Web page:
(HealthDay News) — Computer-assisted colonoscopies reduce rates of missed lesions, according to a study published online Sept. 13 in Clinical Gastroenterology and Hepatology.
Jeremy R. Glissen Brown, M.D., from Beth Israel Deaconess Medical Center in Boston, and colleagues randomly assigned 223 patients presenting for colorectal cancer screening or surveillance to either artificial intelligence-based computer-aided polyp detection (CADe) colonoscopy first or high-definition white light (HDWL) colonoscopy first, followed immediately by the other procedure in tandem fashion by the same endoscopist.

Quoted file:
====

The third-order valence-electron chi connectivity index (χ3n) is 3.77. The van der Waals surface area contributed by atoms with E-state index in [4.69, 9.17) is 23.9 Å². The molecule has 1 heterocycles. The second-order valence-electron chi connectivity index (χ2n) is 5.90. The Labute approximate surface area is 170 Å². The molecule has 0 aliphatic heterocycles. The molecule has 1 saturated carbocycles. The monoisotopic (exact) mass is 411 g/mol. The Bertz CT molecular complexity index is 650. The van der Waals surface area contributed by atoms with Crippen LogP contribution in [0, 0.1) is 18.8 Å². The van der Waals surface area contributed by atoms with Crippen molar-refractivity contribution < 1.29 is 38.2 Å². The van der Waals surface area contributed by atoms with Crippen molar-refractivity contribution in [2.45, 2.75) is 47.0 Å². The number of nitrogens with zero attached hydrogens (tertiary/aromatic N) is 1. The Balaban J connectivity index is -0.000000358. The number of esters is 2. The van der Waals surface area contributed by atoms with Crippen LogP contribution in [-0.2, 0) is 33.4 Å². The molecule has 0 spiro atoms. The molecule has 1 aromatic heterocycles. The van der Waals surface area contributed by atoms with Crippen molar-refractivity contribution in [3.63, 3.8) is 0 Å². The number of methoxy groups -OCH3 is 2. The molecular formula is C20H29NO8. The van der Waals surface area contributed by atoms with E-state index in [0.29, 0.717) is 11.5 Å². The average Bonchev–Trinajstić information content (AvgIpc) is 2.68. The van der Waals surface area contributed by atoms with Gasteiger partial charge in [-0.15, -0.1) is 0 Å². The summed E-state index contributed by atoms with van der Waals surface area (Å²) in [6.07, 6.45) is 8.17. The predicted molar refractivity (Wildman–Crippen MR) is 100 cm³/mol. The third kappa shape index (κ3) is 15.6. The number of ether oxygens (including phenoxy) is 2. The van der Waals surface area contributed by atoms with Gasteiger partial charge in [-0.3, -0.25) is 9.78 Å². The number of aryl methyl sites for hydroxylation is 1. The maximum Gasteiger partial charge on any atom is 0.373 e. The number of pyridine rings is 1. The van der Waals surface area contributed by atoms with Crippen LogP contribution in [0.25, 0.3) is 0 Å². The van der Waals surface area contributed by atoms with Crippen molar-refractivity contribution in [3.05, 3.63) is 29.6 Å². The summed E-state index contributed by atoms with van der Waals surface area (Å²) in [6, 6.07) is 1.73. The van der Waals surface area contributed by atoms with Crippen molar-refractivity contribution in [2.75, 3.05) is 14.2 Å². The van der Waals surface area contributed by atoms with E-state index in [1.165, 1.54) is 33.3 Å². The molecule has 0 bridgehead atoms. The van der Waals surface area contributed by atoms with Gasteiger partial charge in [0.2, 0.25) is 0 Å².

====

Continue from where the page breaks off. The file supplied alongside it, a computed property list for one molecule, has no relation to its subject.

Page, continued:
The researchers found that the adenoma miss rate was lower in the CADe-first group versus HDWL-first group (20.12 versus 31.25 percent; odds ratio, 1.8048). The sessile serrated lesion miss rate also was lower in the CADe-first group (7.14 versus 42.11 percent). Furthermore, the CADe-first group had a higher rate of first-pass adenomas per colonoscopy (1.19 versus 0.90) and first-pass adenoma detection rate (50.44 versus 43.64 percent).
“Our study demonstrates that computer-aided polyp detection has the potential to decrease variability in colonoscopy quality among providers by reducing the miss rate even for experienced physicians,” a coauthor said in a statement.
Two authors disclosed financial ties to the medical imaging technology industries.